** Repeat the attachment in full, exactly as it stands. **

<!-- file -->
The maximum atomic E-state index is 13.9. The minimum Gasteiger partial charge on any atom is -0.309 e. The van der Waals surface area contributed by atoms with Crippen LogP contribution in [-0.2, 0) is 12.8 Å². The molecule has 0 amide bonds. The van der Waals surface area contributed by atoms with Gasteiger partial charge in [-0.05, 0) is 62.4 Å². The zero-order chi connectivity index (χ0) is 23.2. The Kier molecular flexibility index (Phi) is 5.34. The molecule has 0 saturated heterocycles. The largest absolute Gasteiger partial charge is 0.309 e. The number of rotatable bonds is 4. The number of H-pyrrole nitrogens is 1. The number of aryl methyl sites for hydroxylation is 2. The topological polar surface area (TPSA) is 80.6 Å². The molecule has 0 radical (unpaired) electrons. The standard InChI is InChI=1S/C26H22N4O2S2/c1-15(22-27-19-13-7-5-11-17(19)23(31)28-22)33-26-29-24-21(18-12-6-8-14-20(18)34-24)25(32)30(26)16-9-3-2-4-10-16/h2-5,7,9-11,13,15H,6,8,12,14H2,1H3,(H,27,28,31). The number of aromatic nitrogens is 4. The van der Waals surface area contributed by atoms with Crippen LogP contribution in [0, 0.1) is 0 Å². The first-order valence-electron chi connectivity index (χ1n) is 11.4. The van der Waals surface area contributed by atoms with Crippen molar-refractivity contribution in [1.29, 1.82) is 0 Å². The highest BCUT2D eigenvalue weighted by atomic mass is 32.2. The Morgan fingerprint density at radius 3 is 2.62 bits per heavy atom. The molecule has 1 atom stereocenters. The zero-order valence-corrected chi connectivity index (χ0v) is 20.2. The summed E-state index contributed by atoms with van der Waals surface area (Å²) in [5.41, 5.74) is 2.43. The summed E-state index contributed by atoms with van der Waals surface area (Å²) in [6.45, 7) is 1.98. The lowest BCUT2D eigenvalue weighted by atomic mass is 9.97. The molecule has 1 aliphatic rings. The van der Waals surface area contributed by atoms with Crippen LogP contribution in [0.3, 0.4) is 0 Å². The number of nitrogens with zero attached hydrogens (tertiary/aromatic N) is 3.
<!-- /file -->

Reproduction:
The maximum atomic E-state index is 13.9. The minimum Gasteiger partial charge on any atom is -0.309 e. The van der Waals surface area contributed by atoms with Crippen LogP contribution in [-0.2, 0) is 12.8 Å². The molecule has 0 amide bonds. The van der Waals surface area contributed by atoms with Gasteiger partial charge in [-0.05, 0) is 62.4 Å². The zero-order chi connectivity index (χ0) is 23.2. The Kier molecular flexibility index (Phi) is 5.34. The molecule has 0 saturated heterocycles. The largest absolute Gasteiger partial charge is 0.309 e. The number of rotatable bonds is 4. The number of H-pyrrole nitrogens is 1. The number of aryl methyl sites for hydroxylation is 2. The topological polar surface area (TPSA) is 80.6 Å². The molecule has 0 radical (unpaired) electrons. The standard InChI is InChI=1S/C26H22N4O2S2/c1-15(22-27-19-13-7-5-11-17(19)23(31)28-22)33-26-29-24-21(18-12-6-8-14-20(18)34-24)25(32)30(26)16-9-3-2-4-10-16/h2-5,7,9-11,13,15H,6,8,12,14H2,1H3,(H,27,28,31). The number of aromatic nitrogens is 4. The van der Waals surface area contributed by atoms with Crippen LogP contribution in [0, 0.1) is 0 Å². The first-order valence-electron chi connectivity index (χ1n) is 11.4. The van der Waals surface area contributed by atoms with Crippen molar-refractivity contribution in [1.29, 1.82) is 0 Å². The highest BCUT2D eigenvalue weighted by atomic mass is 32.2. The Morgan fingerprint density at radius 3 is 2.62 bits per heavy atom. The molecule has 1 atom stereocenters. The zero-order valence-corrected chi connectivity index (χ0v) is 20.2. The summed E-state index contributed by atoms with van der Waals surface area (Å²) in [5.41, 5.74) is 2.43. The summed E-state index contributed by atoms with van der Waals surface area (Å²) in [6.45, 7) is 1.98. The lowest BCUT2D eigenvalue weighted by atomic mass is 9.97. The molecule has 1 aliphatic rings. The van der Waals surface area contributed by atoms with Crippen LogP contribution in [0.3, 0.4) is 0 Å². The number of nitrogens with zero attached hydrogens (tertiary/aromatic N) is 3.